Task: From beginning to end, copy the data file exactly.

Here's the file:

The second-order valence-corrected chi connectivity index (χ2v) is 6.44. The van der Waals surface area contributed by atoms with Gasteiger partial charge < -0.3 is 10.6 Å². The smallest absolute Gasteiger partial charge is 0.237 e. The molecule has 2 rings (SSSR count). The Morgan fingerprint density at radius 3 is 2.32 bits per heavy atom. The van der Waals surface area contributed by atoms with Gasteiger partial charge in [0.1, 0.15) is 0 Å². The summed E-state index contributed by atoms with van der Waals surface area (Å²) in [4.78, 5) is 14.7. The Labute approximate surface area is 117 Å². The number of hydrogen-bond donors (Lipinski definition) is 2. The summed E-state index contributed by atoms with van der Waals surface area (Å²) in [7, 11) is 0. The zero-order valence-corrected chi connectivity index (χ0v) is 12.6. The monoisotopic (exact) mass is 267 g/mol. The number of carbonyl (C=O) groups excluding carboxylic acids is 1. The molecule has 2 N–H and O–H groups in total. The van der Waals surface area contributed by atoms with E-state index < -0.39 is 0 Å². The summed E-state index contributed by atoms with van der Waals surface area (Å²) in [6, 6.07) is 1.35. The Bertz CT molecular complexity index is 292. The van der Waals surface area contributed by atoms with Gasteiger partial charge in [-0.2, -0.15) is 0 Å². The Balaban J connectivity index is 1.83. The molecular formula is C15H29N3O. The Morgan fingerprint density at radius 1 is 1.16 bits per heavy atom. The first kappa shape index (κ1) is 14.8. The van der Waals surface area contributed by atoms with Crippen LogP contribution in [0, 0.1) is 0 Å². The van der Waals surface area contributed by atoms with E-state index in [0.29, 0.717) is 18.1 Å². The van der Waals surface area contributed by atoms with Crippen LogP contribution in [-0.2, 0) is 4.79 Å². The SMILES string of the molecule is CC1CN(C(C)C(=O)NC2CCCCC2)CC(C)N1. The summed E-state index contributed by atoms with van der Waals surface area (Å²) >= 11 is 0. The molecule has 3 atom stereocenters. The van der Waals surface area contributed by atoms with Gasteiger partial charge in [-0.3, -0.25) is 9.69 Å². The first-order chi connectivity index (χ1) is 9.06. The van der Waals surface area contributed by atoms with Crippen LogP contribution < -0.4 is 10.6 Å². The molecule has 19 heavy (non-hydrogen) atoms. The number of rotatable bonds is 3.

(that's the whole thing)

The second-order valence-corrected chi connectivity index (χ2v) is 6.44. The van der Waals surface area contributed by atoms with Gasteiger partial charge < -0.3 is 10.6 Å². The smallest absolute Gasteiger partial charge is 0.237 e. The molecule has 2 rings (SSSR count). The Morgan fingerprint density at radius 3 is 2.32 bits per heavy atom. The van der Waals surface area contributed by atoms with Gasteiger partial charge in [0.1, 0.15) is 0 Å². The summed E-state index contributed by atoms with van der Waals surface area (Å²) in [4.78, 5) is 14.7. The Labute approximate surface area is 117 Å². The number of hydrogen-bond donors (Lipinski definition) is 2. The summed E-state index contributed by atoms with van der Waals surface area (Å²) in [7, 11) is 0. The zero-order valence-corrected chi connectivity index (χ0v) is 12.6. The monoisotopic (exact) mass is 267 g/mol. The number of carbonyl (C=O) groups excluding carboxylic acids is 1. The molecule has 2 N–H and O–H groups in total. The van der Waals surface area contributed by atoms with E-state index < -0.39 is 0 Å². The summed E-state index contributed by atoms with van der Waals surface area (Å²) in [6, 6.07) is 1.35. The Bertz CT molecular complexity index is 292. The van der Waals surface area contributed by atoms with Gasteiger partial charge in [-0.2, -0.15) is 0 Å². The Balaban J connectivity index is 1.83. The molecular formula is C15H29N3O. The Morgan fingerprint density at radius 1 is 1.16 bits per heavy atom. The first kappa shape index (κ1) is 14.8. The van der Waals surface area contributed by atoms with Crippen LogP contribution in [0, 0.1) is 0 Å². The van der Waals surface area contributed by atoms with E-state index in [0.29, 0.717) is 18.1 Å². The van der Waals surface area contributed by atoms with Crippen LogP contribution in [-0.2, 0) is 4.79 Å². The SMILES string of the molecule is CC1CN(C(C)C(=O)NC2CCCCC2)CC(C)N1. The summed E-state index contributed by atoms with van der Waals surface area (Å²) >= 11 is 0. The molecule has 3 atom stereocenters. The van der Waals surface area contributed by atoms with Gasteiger partial charge in [-0.3, -0.25) is 9.69 Å². The first-order chi connectivity index (χ1) is 9.06. The van der Waals surface area contributed by atoms with Crippen LogP contribution < -0.4 is 10.6 Å². The molecule has 19 heavy (non-hydrogen) atoms. The number of rotatable bonds is 3.